Saturday, 3 September 2011

Why Do They Do It?

I know that title can raise its own question. Why does who do what? In this case it is Why do young people start to smoke?
I was driving through my village one evening during the week and I spotted a lad I sort of know standing with a cigarette in his mouth.  I say 'sort of know' because I know his name, can probably guess his age but I don't know him personally well enough to call him anything but 'a lad from the village.'  It's not the first time I've spotted him smoking; would love to be brave enough to go up to him and tell him to stop, but I'm not.
So why do children start to smoke?  Are they totally unaware of the health risks involved?  The message 'Smoking Kills' on every cigarette packet obviously means nothing to them.  A couple of words put there which everyone ignores.  It's there too often, just like the name of the brand.  Familiarity breeding contempt.
I was lucky enough to grow up in the era when the dangers of smoking were first being broadcast; too young to have started, old enough to take in what was being said.  The buckets of diseased lungs in a research lab were enough to make me vow never to smoke and I never have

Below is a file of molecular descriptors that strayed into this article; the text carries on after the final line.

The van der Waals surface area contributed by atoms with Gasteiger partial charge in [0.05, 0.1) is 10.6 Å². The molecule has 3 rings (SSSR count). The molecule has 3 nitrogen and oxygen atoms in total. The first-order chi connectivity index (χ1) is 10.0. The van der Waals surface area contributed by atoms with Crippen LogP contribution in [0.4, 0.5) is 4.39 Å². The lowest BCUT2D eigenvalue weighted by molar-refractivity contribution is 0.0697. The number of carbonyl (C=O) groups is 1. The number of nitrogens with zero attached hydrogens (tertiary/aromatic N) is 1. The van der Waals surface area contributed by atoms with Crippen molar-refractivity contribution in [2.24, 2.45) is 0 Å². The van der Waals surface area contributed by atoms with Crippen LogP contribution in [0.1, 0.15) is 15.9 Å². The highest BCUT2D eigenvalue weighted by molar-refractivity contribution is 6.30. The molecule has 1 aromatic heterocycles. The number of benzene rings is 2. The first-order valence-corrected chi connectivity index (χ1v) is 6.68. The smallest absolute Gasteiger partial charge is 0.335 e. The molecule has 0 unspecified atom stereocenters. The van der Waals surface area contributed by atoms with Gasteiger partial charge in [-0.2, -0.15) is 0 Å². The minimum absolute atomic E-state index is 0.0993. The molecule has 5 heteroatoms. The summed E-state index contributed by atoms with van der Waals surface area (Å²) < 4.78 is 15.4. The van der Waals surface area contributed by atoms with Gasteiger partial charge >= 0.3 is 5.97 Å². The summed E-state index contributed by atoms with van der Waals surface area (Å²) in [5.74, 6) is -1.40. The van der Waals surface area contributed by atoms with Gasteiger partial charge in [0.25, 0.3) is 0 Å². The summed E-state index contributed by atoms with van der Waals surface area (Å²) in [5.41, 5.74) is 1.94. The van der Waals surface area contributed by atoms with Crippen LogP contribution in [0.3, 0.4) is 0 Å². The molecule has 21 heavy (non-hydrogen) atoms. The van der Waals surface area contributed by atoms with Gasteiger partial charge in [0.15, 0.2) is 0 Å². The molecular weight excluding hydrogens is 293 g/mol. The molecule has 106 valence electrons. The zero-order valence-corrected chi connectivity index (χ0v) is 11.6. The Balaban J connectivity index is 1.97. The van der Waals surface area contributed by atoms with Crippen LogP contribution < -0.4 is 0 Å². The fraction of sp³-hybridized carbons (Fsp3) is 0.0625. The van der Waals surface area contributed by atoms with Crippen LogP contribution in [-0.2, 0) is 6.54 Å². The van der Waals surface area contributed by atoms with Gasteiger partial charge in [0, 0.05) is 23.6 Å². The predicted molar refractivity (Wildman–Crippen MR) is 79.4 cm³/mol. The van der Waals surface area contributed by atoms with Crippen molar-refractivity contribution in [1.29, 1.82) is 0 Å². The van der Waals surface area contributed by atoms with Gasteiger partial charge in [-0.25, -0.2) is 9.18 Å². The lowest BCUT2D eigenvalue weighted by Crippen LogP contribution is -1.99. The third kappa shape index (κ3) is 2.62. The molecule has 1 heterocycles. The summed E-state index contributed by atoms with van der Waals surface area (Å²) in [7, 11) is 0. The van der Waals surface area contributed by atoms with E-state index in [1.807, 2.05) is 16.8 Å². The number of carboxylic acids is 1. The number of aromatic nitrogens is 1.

My parents both smoked but their smoking did more to put me off than encourage me.  I spent years as a passive smoker and watched everything in the living room take on a yellow tinge, from the ceiling which had to be distempered every couple of years (do people still do that?) to the photo frames on the mantelpiece.
I was also too mean to smoke.  I had limited pocket money being too idle to get a Saturday job and I was certainly not going to sit and burn my money.
None of my friends smoked so I didn't have any peer pressure to start and when I met the lad who was to become my husband, he didn't smoke either, although most of his friends did at the time.  So I was very lucky in that I managed to avoid the pressures to conform.
Would I have succumbed in different circumstances?  I don't think so.  Although a shy child I was always my own child.  I made up my own mind and by the time I had reached the age where others might have tempted me to smoke I already knew : smoking makes you smell, both your breath and your clothes; smoking makes everything around you look dirty; smoking costs you money you could spend on other things (and in those days there weren't many 'other things' from which to choose); smoking turns your teeth a horrible colour; and then - smoking gives you cancer.
At that time researchers were only concerned about lung cancer.  Now it is medically proven that smoking is related to many other cancers and other life threatening medical conditions.
I once asked a neighbour, mother of two young children, who was about ten years older than me and a smoker, was she concerned about smoking? "You've just as likely to get run over by a bus," was her answer.